ARC funding success for Faculty of Science
26 October 2010
Scoring over $16.38 million worth of Australian Research Council funding for Discovery Projects and Linkage Projects, researchers in the Faculty of Science have been successful in obtaining funding for 45 Discovery Projects and one Linkage Project to begin in 2011.
The announcement was made on 25 October 2010 by Senator Kim Carr, Minister for Innovation, Industry, Science and Research, as part of the $376 million awarded by the federal government through the Australian Research Council's Discovery Projects, Linkage Projects and Discovery Indigenous Researchers Development schemes.
The $15.9 million in Discovery Projects for the Faculty of Science is a significant proportion of the $33 million worth of Discovery Project funding for the University of Sydney, and the $100 million for NSW researchers.
"The Faculty of Science has achieved a great level of funding in this round of ARC Discovery Projects and Linkage Projects for 2011," said Professor Trevor Hambley, Dean of the Faculty of Science.
"We were particularly successful in gaining funding for numerous projects in mathematics, chemistry and physics areas, which indicate how strong our fundamental sciences are at the University of Sydney.
"It's also very pleasing to see that the ARC has rewarded many early career researchers and achieved equal success rates for male and female applicants," said Professor Hambley.
The ARC Discovery Project and Linkage Project funding are part of the Australian Research Council's National Competitive Grants Program, which funds research across disciplines as diverse as science, engineering, arts, medicine, education, law and culture.
"Research drives our economic productivity, delivers new solutions to environmental challenges, attracts global investment and improves our social wellbeing," said Senator Kim Carr at the grant announcement.
"This is why the Government is investing $376 million for high-quality research projects across areas such as climate change, health, national security and education.
"I congratulate the successful institutions and researchers whose projects have been selected for funding and applaud them for their research efforts," said Senator Carr.
Of the twelve organisations in New South Wales that applied for ARC Discovery Project funding, the University of Sydney as a whole received the highest amount of Discovery Project funding - $33 million - with the University of New South Wales receiving the second most funding in NSW - $25.6 million.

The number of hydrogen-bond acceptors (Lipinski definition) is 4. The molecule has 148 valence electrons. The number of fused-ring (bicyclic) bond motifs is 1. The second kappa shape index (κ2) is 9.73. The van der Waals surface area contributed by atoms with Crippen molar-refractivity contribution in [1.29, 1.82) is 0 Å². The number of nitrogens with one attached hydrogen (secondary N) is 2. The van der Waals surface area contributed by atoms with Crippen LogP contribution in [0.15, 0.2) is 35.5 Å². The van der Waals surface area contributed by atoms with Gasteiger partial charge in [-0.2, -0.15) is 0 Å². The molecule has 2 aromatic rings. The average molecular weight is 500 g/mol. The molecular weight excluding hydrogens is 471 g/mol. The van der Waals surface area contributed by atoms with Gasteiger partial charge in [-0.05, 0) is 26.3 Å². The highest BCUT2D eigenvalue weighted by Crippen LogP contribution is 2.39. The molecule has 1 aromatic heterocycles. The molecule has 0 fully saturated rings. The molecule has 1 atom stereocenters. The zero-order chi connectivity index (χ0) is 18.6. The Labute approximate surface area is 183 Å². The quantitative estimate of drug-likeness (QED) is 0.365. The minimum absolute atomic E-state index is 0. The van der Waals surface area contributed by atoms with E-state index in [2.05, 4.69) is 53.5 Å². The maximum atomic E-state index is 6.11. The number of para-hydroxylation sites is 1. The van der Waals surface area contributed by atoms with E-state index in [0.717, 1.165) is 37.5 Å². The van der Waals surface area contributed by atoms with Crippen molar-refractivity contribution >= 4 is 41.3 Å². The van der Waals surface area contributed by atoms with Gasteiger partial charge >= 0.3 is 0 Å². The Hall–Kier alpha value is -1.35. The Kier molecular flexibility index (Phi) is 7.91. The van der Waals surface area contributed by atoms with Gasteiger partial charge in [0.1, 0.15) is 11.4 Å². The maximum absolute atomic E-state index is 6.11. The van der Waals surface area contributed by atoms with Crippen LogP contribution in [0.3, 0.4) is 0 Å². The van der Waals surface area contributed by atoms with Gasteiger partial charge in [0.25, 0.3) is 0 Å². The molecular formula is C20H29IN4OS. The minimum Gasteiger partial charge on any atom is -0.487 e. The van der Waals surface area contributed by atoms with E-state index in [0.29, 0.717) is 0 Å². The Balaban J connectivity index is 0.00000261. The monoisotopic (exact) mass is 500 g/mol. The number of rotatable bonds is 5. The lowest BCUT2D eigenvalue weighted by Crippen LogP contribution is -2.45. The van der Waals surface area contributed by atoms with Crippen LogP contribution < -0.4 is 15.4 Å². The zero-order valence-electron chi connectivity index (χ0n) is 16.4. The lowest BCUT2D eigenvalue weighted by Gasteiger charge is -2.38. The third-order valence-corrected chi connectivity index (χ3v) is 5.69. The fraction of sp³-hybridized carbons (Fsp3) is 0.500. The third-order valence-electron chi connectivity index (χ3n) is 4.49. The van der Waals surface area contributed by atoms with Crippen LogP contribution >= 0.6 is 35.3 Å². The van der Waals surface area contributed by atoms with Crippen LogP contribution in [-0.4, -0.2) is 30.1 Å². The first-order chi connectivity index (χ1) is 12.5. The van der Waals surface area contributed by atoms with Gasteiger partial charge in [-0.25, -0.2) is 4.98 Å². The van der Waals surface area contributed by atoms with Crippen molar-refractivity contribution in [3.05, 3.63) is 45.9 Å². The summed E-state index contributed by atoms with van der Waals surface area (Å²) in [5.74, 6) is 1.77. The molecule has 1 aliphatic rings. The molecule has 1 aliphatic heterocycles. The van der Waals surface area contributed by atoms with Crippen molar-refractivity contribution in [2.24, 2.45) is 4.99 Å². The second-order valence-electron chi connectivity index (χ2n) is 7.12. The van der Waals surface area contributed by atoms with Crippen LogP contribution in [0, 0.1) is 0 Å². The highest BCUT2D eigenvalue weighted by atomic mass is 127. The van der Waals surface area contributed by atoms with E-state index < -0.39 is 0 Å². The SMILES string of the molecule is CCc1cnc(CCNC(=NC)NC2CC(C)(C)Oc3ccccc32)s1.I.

Some Discovery Project successes:
Dr Deanna D'Alessandro, from the School of Chemistry, received the single largest Discovery Project grant within the Faculty of Science in this round of funding for her project titled 'Conducting nanoporous materials: toward molecular devices'. The $788 000 over five years will fund research addressing one of the foremost challenges in the field of advanced functional materials, namely the design and synthesis of nanoporous materials that conduct electrons. The outcomes on both a fundamental and applied level will pave the way toward molecular electronics devices for solid-state sensing to solar energy harvesting.
Dr Simon Ho, from the School of Biological Sciences, will receive $622 336 over five years for research titled 'Estimating evolutionary time-scales using genomic sequence data: exploiting opportunities and meeting challenges'. Genomic data are being produced at a phenomenal rate, enabling detailed investigations of various biological questions. This project will exploit the new opportunities for improving the estimation of evolutionary time-scales, and develop methods and software to address the new challenges that have surfaced.
Associate Professor Kevin Downard, from the School of Molecular Bioscience, will receive $500 000 over three years for 'Proteotyping for the rapid identification of pandemic influenza'. Future influenza pandemics will develop more rapidly providing a relatively short window with which to survey and assess the nature of the virus and administer effective treatments. Application of a new proteotyping approach will allow strains of pandemic potential to be characterised more directly and rapidly than current surveillance methods.